Colts Coach Favors Obama
August 11, 2008 · 12:05 AM EDT
Once criticized for speaking to a conservative Christian group, Indianapolis Colts head coach Tony Dungy favors Sen. Barack Obama (D-Ill.) in the presidential election.
“I was an Obama guy in the primaries,” Dungy said in an interview with Kenny Mayne in the Aug. 11 issue of ESPN the Magazine. “I remember hearing Dr. King’s ‘I have a dream’ speech when I was 7, but I never thought I’d see an African-American with an opportunity to win the presidency. So this has been stunning to me.”
“I haven’t made up my mind, but I’m definitely leaning toward Obama,” Dungy said.
On one level, the preference isn’t surprising, since both men are high-profile African-Americans. And with Indiana being talked about as a potential battleground state, few individuals are more popular than Dungy outside the sport of basketball.
But the coach’s nod doesn’t come without a potential downside for Obama.
Back in March 2007, Dungy was criticized, particularly by gay activists, for accepting an award from the Indiana Family Institute, specifically because of their opposition to same-sex marriage. In advance of his appearance, some individuals wanted the Super Bowl-winning coach do disavow the conservative Christian group’s views. But Dungy, who isn’t shy about his faith, did precisely the opposite.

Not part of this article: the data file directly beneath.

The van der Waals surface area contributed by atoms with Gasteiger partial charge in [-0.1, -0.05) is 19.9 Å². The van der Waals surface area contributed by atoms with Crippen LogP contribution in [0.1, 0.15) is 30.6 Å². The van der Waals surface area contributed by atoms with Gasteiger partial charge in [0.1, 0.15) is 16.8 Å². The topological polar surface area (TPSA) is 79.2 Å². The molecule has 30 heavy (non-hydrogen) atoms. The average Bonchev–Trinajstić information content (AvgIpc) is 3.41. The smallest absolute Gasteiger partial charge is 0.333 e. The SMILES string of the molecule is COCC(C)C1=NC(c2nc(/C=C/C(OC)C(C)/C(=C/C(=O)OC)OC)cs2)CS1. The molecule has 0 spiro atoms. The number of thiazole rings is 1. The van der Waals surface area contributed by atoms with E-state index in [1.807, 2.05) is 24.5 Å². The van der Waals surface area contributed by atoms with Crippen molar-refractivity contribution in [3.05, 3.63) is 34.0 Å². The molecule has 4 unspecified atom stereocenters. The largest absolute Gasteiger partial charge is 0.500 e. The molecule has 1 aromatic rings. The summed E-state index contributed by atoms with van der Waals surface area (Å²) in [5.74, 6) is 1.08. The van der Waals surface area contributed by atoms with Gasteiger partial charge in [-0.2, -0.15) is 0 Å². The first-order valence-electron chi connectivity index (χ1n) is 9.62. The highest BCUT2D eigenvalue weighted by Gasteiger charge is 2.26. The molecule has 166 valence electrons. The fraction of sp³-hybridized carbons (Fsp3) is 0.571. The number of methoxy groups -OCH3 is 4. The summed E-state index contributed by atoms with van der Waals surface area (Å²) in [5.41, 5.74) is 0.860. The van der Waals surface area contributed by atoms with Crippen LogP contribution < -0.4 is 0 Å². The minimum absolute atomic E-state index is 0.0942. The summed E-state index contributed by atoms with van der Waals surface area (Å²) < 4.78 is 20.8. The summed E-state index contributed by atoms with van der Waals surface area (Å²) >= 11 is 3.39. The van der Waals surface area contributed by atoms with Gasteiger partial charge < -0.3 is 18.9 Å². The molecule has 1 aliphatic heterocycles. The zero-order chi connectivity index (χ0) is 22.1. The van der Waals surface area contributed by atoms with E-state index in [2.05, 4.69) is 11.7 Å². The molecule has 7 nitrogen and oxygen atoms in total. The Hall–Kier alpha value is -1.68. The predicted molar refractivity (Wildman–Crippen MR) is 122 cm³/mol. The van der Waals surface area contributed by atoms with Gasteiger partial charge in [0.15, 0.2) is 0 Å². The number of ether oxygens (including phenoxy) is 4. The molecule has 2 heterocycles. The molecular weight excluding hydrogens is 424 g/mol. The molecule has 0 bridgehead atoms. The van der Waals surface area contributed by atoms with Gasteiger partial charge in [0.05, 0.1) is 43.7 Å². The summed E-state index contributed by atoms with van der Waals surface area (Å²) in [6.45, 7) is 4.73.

“I’m on the Lord’s side, and I appreciate IFI for the stance their taking, and I embrace that stance, okay, and that’s important,” Dungy said in his speech.
“Family is important, and that’s what we’re trying to support. We’re not anti anything else, we’re not trying to downgrade anyone else, hate anyone else, but we’re trying to promote the family, family values, the Lord’s way, just like I’m trying to win on the football field the Lord’s way. No different,” Dungy added.
Obama already has strained relations with the lesbian, gay, bisexual and transgender community, whether it is rumors about him choosing former Georgia Sen. Sam Nunn (D) to be his running mate or campaigning with gospel entertainer Donnie McClurkin in South Carolina early in the primary season.